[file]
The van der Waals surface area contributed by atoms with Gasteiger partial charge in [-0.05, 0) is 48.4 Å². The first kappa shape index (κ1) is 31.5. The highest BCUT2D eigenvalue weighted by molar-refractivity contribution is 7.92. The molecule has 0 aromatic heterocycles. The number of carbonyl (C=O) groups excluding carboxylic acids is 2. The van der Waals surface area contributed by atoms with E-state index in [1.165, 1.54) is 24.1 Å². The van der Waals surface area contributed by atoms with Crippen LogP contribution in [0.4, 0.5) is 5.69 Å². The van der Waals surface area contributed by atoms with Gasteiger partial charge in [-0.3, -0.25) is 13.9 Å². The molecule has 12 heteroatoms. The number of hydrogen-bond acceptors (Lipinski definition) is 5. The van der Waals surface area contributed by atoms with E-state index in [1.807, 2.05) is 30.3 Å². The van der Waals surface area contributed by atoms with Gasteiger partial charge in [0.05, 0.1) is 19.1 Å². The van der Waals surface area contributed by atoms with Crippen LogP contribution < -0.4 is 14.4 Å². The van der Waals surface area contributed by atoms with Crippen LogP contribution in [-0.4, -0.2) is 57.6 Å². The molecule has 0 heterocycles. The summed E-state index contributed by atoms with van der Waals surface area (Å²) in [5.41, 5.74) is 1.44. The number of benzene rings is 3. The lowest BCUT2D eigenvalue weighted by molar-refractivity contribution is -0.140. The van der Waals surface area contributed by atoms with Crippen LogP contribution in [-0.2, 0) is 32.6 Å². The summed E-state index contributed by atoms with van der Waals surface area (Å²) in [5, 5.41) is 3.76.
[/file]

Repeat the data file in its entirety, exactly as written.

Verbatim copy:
The van der Waals surface area contributed by atoms with Gasteiger partial charge in [-0.05, 0) is 48.4 Å². The first kappa shape index (κ1) is 31.5. The highest BCUT2D eigenvalue weighted by molar-refractivity contribution is 7.92. The molecule has 0 aromatic heterocycles. The number of carbonyl (C=O) groups excluding carboxylic acids is 2. The van der Waals surface area contributed by atoms with E-state index in [1.165, 1.54) is 24.1 Å². The van der Waals surface area contributed by atoms with Crippen LogP contribution in [0.4, 0.5) is 5.69 Å². The van der Waals surface area contributed by atoms with Gasteiger partial charge in [-0.3, -0.25) is 13.9 Å². The molecule has 12 heteroatoms. The number of hydrogen-bond acceptors (Lipinski definition) is 5. The van der Waals surface area contributed by atoms with E-state index in [1.807, 2.05) is 30.3 Å². The van der Waals surface area contributed by atoms with Gasteiger partial charge in [0.05, 0.1) is 19.1 Å². The van der Waals surface area contributed by atoms with Crippen LogP contribution < -0.4 is 14.4 Å². The van der Waals surface area contributed by atoms with Crippen LogP contribution in [-0.4, -0.2) is 57.6 Å². The molecule has 0 heterocycles. The summed E-state index contributed by atoms with van der Waals surface area (Å²) in [5.41, 5.74) is 1.44. The number of benzene rings is 3. The lowest BCUT2D eigenvalue weighted by molar-refractivity contribution is -0.140. The van der Waals surface area contributed by atoms with Crippen LogP contribution in [-0.2, 0) is 32.6 Å². The summed E-state index contributed by atoms with van der Waals surface area (Å²) in [5, 5.41) is 3.76.